THE NINETY-SIXTH annual meeting of the Society for the Prevention of Joy opened auspiciously with a short talk by the Secretary, Mr Anton Glumm, entitled 2009: A Banner Year for Joy Prevention. In his talk, Mr. Glumm took note of some of the many areas in which joy had been successfully dampened in the year 2009, and mentioned that early figures for the first quarter of 2010 showed a promising continuation of the trend.
The threat from mildly positive economic news had been more than neutralized by the escalation of innumerable conflicts worldwide, some of them in parts of the world that had until recently been models of peace and stability; and in recent months there had been indications that the pronouncements of an economic revival had been decidedly premature, with dark clouds lowering over southern Europe that might soon spread over the rest of the continent and from there throughout the economic world. In addition, the rise in every form of religious fundamentalism, which had already done so much to eliminate joy from the lives of countless millions, might soon be matched by a rise in joyless antireligious fundamentalism, such as had not been seen since the glory days of Hitler and Stalin.
More satisfying, however (said Mr. Glumm), were the long-term accomplishments of the Society; for economic downturns and local wars could not be expected to last forever, and the Society must look to long-term cultural changes to complete the work of accomplishing the Society’s aims. In this regard, Mr. Glumm was pleased to point out that the increasing bureaucratization of everyday life was leaving less and less room for joy in most fields of endeavor. Furthermore, the steady infiltration of business-school graduates into the fields of academia and the arts was making great strides toward clamping down on what had been one of the last refuges of joy in the modern world. These were not short-term trends, Mr. Glumm said, but major cultural shifts, which were likely to have effects measured in centuries rather than decades.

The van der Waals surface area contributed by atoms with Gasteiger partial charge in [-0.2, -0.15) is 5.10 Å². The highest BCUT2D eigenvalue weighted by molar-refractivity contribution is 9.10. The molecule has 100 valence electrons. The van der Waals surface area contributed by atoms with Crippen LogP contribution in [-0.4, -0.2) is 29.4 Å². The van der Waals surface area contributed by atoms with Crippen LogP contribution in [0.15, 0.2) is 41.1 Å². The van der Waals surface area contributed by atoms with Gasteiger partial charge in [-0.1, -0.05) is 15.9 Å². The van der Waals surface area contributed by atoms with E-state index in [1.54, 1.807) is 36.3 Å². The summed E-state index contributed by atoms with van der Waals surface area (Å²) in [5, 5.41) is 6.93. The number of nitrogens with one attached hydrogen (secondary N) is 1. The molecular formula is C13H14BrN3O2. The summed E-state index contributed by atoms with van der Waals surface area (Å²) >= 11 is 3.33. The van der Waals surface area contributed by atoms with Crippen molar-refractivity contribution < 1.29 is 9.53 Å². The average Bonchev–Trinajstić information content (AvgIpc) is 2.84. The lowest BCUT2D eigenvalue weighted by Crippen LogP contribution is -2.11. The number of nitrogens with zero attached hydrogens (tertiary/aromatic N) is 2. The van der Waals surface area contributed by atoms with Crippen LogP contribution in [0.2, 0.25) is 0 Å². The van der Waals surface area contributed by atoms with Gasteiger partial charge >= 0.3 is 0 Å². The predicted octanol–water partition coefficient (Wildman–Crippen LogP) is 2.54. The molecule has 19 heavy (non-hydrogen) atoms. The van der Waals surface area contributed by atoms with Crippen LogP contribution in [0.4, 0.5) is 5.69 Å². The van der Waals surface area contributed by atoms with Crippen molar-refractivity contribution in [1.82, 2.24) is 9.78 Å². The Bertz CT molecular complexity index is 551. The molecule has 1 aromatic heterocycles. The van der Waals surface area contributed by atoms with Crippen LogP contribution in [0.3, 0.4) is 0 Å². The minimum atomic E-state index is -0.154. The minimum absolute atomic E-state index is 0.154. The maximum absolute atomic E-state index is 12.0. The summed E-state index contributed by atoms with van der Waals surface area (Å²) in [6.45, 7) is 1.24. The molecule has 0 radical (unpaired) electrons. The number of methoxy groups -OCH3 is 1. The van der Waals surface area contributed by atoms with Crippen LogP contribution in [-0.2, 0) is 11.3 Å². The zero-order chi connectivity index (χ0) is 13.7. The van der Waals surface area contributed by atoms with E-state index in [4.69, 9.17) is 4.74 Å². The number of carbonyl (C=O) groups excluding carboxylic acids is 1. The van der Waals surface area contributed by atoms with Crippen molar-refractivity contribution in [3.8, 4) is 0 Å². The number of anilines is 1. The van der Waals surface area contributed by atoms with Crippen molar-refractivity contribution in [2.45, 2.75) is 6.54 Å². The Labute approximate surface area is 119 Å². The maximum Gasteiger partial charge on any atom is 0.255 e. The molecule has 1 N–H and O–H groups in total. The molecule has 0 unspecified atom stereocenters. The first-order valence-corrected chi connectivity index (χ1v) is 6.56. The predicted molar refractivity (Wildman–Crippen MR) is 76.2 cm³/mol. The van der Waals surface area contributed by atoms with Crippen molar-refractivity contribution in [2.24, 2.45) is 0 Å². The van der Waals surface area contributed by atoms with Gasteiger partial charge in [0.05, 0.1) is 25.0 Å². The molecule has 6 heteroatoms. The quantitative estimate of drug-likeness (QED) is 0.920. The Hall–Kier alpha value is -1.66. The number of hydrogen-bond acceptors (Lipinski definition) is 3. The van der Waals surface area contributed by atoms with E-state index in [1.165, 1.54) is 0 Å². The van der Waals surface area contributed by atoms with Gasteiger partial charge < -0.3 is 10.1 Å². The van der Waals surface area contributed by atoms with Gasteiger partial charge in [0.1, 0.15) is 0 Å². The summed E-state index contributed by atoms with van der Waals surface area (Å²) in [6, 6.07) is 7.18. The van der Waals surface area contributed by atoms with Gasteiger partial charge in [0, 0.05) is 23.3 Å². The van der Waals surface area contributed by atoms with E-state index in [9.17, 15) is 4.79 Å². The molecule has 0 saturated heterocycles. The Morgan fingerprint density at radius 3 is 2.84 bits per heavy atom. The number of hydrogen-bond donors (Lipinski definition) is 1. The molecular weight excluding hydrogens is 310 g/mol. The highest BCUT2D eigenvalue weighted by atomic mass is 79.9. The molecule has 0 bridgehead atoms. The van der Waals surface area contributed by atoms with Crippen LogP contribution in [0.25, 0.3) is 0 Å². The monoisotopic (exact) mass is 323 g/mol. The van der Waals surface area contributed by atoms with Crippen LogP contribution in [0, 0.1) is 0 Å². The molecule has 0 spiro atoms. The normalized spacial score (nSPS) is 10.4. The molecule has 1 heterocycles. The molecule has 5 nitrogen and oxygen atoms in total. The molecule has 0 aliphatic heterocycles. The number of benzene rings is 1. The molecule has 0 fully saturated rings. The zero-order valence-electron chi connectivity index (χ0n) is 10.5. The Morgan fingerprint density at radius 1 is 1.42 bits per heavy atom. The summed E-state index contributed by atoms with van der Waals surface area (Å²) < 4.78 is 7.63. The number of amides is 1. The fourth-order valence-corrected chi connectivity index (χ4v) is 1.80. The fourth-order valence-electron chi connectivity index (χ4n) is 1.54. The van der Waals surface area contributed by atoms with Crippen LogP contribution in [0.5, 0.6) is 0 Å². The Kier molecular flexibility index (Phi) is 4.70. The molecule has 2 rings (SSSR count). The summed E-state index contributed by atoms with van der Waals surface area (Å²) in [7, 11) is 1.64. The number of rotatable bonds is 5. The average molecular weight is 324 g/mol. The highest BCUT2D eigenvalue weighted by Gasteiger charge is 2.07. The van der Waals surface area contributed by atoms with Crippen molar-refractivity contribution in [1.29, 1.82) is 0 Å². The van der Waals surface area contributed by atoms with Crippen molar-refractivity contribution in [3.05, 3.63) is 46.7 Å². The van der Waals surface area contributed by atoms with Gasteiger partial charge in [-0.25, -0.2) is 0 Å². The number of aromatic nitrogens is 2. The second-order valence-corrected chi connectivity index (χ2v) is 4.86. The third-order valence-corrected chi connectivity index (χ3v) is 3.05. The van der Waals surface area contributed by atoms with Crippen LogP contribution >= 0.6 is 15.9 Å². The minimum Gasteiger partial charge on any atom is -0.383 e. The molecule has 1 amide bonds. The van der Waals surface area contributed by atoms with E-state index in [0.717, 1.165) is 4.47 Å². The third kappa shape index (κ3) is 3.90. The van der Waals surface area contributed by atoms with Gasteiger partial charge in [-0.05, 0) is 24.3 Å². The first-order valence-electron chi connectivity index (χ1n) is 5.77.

In short, Mr. Glumm concluded, success was at last in sight in every part of the world and in every stratum of society; and he might confidently say, without fear of exaggeration, that he would quite probably in his own lifetime see the complete elimination of joy from every aspect of public and private life.
At this rousing conclusion, the entire audience leaped to its feet with one accord and erupted into cheering, whistling, and other spontaneous demonstrations of gladness. Almost as suddenly, a deep hush fell over the auditorium. The members gazed at one another with horror and shock for at least two minutes. At last the President herself stood and moved that the Society, having committed a most shameful breach of its own Charter, should be dissolved at once. The motion was seconded and passed unanimously, and the members left the hall in somber silence.